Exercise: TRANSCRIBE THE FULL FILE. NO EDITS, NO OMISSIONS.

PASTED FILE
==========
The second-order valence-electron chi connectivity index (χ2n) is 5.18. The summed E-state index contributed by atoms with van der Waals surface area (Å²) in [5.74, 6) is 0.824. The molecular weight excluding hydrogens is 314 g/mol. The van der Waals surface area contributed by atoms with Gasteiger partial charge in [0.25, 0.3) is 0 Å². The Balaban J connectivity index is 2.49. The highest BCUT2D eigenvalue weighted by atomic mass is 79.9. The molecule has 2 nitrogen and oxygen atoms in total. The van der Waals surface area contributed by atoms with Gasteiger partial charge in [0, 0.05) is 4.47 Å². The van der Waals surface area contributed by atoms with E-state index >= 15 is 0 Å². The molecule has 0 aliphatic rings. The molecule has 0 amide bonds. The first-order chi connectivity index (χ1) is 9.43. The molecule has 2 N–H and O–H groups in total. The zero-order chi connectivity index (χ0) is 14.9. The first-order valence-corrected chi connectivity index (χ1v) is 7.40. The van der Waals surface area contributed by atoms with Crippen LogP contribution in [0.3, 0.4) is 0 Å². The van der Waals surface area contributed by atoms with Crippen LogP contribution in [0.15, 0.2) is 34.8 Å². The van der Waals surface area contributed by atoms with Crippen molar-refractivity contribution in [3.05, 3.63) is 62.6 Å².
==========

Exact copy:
The second-order valence-electron chi connectivity index (χ2n) is 5.18. The summed E-state index contributed by atoms with van der Waals surface area (Å²) in [5.74, 6) is 0.824. The molecular weight excluding hydrogens is 314 g/mol. The van der Waals surface area contributed by atoms with Gasteiger partial charge in [0.25, 0.3) is 0 Å². The Balaban J connectivity index is 2.49. The highest BCUT2D eigenvalue weighted by atomic mass is 79.9. The molecule has 2 nitrogen and oxygen atoms in total. The van der Waals surface area contributed by atoms with Gasteiger partial charge in [0, 0.05) is 4.47 Å². The van der Waals surface area contributed by atoms with E-state index >= 15 is 0 Å². The molecule has 0 aliphatic rings. The molecule has 0 amide bonds. The first-order chi connectivity index (χ1) is 9.43. The molecule has 2 N–H and O–H groups in total. The zero-order chi connectivity index (χ0) is 14.9. The first-order valence-corrected chi connectivity index (χ1v) is 7.40. The van der Waals surface area contributed by atoms with Crippen LogP contribution in [0.3, 0.4) is 0 Å². The van der Waals surface area contributed by atoms with Crippen LogP contribution in [0.15, 0.2) is 34.8 Å². The van der Waals surface area contributed by atoms with Crippen molar-refractivity contribution in [3.05, 3.63) is 62.6 Å².